The luciferase reporter gene assay is a common technique utilized to determine modulation of receptors [14,15]. A basic way to perform this assay is to transfect an expression plasmid containing the nuclear receptor along with a vector containing the promoter region of its target gene with a downstream luciferase reporter into a cell line of choice. However, when performing a HTS using 1536-well plates, the amount of cells per well is an important aspect of each experiment. Because transfection rates are not 100%, it is difficult to use transient transfection in a HTS. Therefore, stably transfecting the cells is an important first step in this protocol.

There are significant issues to overcome when identifying hCAR modulators using in vitro methods. This newly adopted quantitative HTS approach overcomes many of the difficulties residing throughout the luciferase assay [16]. However, there are still limitations for this HTS. For instance, this assay is more likely to identify direct activators than indirect activators. Further studies should be completed to confirm actual hCAR modulation. Here, we outline step-by-step instructions to generate this HepG2-CYP2B6-hCAR stable cell line alongside the quantitative HTS luciferase method.

2. Materials

2.1 Equipment

  1. GLOMAX® 20/20 Single-tube Luminometer (Promega) for the luciferase assay.
  2. CO2 incubator MCO-17AIC for all cell work.
  3. 1536-well plates for the high-throughput screen.
  4. Multidrop Combi (Thermo Fisher Scientific Inc) for plating cells in the large screen.
  5. Pintool station (Kalypsys) to transfer compounds into the 1536-well assay plates.
  6. Bioraptr Flying Reagent Dispenser workstation (Beckman Coulter) to addactivator/deactivator into the assay plates.
  7. ViewLux plate reader (PerkinElmer) to read the luminescent and fluorescent signals created by the ONE-Glo and CellTiter Fluor reagents (Promega).

2.2 Reagents and Solutions

  1. Collagen solution: Using distilled water, prepare 130 μg/mL MCDI (N-Cyclohexyl-N-(2-morpholinoethyl)carbodiimide metho-p- toluenesulfonate) solution. Make a 100 μg/mL solution of collagen type I from rat tail in MCDI solution.
  2. Seeding medium for HepG2 cells: 500 mL DMEM, 50 mL fetal bovine serum (FBS), 5 mL penicillin-streptomycin.
  3. Transfection medium for HepG2 cells: 500 mL DMEM, 50 mL FBS.
  4. Culture medium for the HepG2-CYP2B6-hCAR cells: DMEM, 10% FBS, 100 U/mL penicillin, 100 μg/mL streptomycin, 0.6–1 mg/mL geneticin, 10 μg/mL blasticidin.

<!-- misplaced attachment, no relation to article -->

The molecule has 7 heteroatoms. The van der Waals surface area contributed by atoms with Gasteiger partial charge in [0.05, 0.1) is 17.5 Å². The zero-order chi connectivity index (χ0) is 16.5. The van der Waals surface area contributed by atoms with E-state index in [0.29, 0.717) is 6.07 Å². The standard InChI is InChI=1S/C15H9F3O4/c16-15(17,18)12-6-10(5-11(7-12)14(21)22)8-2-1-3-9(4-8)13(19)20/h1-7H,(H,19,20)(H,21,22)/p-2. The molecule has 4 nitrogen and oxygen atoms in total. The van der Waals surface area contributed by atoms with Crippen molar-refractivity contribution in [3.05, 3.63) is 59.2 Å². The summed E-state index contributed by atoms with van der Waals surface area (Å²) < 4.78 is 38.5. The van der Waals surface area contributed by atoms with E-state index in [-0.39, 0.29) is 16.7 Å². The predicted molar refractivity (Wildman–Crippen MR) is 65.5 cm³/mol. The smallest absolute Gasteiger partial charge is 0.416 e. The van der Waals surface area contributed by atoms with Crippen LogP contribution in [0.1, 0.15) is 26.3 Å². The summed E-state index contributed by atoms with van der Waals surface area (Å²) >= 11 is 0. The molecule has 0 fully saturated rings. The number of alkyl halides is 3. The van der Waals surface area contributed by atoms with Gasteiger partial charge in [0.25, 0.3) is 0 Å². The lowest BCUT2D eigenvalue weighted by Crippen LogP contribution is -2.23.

5. CITCO (6-(4-Chlorophenyl)imidazo[2,1-b][1,3]thiazole-5-carbaldehyde O-(3,4-dichlorobenzyl)oxime).
  6. PK11195 (1-(2-Chlorophenyl)-N-methyl-N-(1-methylpropyl)-3-isoquinolinecarboxamide).
  7. Opti-MEM® I reduced-serum medium.
  8. pEF6/V5-hCAR expression plasmid.
  9. pGL4.17[luc2/Neo]-CYP2B6-2.2 kb construct containing both the PBREM and XREM.
  10. ONE-Glo luciferase reagent (Promega) to create a luminescent signal during the assay.
  11. CellTiter-Fluor reagent (Promega) used for determining the viability of cells.

3. Methods

3.1 Generation of hCAR-CYP2B6-HepG2 Cell Line

  1. Pre-coated collagen dishes are used to plate the HepG2 cells so that a clear monolayer occurs. Table 1 describes the volume of cold collagen solution which should be added to each dish and well or collagen-coated flasks and dishes may be purchased. Once the solution is in the dish/flask/plate, incubate at 37°C with 5% CO2 overnight. The next day, take the items out of the incubator and remove the liquid. Add PBS to each well and seal each lid with parafilm. Once wrapped, store the items in 4°C until ready for using (see Note 1).
    Table 1
    Preparation of collagen-coated plates.
  2. Warm the seeding medium to 37°C in a water bath.
  3. Plate cells in a pre-coated 6-well plate at a seeding density of 5 × 105 cells/well using the pre-warmed medium. Incubate cells for 5 hours, or until attached, at 37°C and 5% CO2.
  4. Check confluency of the cells; they should be about 70 – 90% confluent to proceed to the next step.
  5. Use Table 2 to combine the proper amounts of each reagent to the wells of plated HepG2 cells. Let the mix sit for 5 to 25 minutes at room temperature before adding to the well.